What the React Native docs forgot to tell you about animations

  • The last animation function is Animated.decay() and has some specific use cases.
  • Based on that and a deceleration value, it calculates what the end value is and how long the animation should take.
  • this.animatedValue = new = new Animated.ValueXY({x: 15, y: 0, y: 0});getTranslateTransformThis method with transform your {x: 10, y: 200} value to a directly usable transform.
  • this.animatedValue = new Animated.ValueXY({x: 10, y: 200});Animated.Value style={{ – transform: /// is short for Animated.View style={{ – transform: [ – {translateX: this.animatedValue.x}, – {translateY: this.animatedValue.y} – ] – }} /stopAnimationStops any running animation.
  • It has a callback with the final value after the animation has = { – console.log(‘finalValue: ‘+ finalValue) – })resetAnimationStops any running animation and sets the value back to its original value.

React Native is great. It’s pretty awesome to be able to build a native app with only JavaScript knowledge. One of the things I like most is making the animations, it can add so much to the…

React Native is great. It’s pretty awesome to be able to build a native app with only JavaScript knowledge. One of the things I like most is making the animations, it can add so much to the experience of an app. Unfortunately React Native’s documentation about animations is not so great. Some things are explained rather vaguely and other things are plain missing. That’s why I wanted to give you a quick overview of the things I think need a bit of extra explanation. There’s still more out there, but these are the things you’ll probably need most.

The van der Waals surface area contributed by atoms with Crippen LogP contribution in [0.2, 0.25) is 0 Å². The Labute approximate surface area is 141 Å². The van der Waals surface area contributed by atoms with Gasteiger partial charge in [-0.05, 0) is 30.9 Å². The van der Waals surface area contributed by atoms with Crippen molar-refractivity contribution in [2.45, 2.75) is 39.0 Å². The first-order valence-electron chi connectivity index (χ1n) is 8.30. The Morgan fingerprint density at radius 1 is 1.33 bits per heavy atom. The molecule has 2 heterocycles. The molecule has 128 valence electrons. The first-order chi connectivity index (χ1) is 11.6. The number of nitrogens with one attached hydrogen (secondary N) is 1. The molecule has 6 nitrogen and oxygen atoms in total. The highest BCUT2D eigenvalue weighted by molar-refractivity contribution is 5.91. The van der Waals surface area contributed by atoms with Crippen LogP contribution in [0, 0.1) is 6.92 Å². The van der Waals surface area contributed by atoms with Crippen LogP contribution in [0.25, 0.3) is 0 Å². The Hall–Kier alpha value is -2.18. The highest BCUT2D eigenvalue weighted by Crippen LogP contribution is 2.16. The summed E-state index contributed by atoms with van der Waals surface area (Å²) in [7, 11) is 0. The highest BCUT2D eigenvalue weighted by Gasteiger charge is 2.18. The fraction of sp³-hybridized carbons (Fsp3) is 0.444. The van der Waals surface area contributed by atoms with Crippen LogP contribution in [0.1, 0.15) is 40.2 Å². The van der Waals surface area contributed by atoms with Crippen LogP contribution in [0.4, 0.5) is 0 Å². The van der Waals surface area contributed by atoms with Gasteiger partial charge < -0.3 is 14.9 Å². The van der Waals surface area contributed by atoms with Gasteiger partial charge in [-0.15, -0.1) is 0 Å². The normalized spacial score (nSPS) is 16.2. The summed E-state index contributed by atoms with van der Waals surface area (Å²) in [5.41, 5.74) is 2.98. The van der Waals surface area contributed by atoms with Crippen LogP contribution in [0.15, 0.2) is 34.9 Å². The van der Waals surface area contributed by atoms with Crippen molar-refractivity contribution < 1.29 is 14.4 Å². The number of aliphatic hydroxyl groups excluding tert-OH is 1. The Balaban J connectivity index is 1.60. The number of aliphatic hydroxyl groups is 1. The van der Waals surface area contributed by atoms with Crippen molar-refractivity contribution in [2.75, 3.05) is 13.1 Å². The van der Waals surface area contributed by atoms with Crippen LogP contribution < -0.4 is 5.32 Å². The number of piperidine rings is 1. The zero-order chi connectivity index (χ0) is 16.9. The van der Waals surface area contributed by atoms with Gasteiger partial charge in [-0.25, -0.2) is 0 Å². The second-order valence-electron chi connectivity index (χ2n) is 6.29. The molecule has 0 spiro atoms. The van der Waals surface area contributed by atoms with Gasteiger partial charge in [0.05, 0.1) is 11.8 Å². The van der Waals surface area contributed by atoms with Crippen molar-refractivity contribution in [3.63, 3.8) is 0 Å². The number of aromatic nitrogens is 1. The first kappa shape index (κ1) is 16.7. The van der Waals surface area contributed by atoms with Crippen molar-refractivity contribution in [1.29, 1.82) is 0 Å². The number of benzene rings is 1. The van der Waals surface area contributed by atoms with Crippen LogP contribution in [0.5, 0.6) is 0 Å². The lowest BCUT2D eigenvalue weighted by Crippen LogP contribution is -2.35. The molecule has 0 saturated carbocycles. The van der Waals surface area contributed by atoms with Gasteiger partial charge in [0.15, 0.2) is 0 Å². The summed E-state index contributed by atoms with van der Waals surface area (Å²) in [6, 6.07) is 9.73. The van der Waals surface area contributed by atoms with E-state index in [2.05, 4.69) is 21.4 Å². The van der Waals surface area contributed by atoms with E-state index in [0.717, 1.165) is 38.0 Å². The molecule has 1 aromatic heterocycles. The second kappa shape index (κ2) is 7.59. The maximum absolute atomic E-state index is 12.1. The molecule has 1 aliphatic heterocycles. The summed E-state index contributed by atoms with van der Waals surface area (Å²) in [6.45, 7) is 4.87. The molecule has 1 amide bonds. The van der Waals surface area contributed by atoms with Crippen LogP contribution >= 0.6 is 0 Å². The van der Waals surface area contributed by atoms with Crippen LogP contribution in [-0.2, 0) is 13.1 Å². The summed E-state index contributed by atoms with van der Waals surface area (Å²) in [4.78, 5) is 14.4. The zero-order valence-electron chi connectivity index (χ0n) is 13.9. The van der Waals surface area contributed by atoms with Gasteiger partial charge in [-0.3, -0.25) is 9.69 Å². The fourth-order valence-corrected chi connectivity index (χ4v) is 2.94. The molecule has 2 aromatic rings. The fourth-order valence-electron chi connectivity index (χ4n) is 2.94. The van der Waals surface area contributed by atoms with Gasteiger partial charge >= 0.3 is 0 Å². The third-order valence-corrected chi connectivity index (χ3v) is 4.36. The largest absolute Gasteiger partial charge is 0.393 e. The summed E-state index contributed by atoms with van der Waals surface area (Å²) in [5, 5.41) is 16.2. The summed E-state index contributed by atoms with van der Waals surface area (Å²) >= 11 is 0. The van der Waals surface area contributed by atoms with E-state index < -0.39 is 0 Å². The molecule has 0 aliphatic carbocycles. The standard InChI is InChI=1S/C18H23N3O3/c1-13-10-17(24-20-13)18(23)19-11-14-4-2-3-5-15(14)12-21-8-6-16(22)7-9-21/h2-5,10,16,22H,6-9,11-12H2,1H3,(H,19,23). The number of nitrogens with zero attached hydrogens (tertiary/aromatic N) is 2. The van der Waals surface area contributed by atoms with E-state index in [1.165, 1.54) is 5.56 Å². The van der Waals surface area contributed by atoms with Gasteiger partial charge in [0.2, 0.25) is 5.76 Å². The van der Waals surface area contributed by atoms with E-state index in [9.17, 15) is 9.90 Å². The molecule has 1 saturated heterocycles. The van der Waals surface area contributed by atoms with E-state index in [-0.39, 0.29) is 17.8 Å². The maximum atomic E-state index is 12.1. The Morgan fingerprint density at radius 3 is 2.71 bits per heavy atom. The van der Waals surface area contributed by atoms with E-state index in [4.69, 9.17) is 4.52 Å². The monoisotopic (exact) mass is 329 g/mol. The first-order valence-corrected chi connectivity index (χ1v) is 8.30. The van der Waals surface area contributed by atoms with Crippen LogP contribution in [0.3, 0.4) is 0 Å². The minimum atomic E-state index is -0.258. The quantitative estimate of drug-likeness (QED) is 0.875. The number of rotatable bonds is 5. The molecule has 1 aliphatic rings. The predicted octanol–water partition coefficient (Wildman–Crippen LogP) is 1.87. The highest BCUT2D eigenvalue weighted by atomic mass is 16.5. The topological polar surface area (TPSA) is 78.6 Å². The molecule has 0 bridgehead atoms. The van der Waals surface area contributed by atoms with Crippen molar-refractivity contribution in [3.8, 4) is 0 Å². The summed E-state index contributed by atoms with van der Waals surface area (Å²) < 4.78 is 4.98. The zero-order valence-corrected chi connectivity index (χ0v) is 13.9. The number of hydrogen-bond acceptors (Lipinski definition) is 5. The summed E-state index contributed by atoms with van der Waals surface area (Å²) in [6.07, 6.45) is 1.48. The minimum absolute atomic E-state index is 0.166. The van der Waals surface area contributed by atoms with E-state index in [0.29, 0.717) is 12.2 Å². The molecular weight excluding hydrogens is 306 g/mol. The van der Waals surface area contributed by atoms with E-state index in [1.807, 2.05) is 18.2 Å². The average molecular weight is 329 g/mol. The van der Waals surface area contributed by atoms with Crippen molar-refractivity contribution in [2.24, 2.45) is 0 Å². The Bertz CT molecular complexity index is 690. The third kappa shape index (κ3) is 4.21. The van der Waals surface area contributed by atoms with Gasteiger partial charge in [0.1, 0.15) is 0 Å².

One last thing to note before I begin, I write this as an addition to the React Native documentation. You should check that first if you haven’t already. Here I’ll try not to repeat too much from the original docs.

The Animated library has 3 functions to animate things on screen, Animated.timing, Animated.spring and Animated.decay. How to use them is pretty clear from the documentation, but when to use which function can be confusing.

Animated.timing gives you the most control. You define the duration and you set the easing. Especially if you’ve got a specific easing from the motion design, this could be your easiest option. However if you don’t have a predefined easing, it can be hard to give the animation the right feel. Then Animated.spring is your better option. This function provides a spring physics model, it’s based on movements form the real world.

What the React Native docs forgot to tell you about animations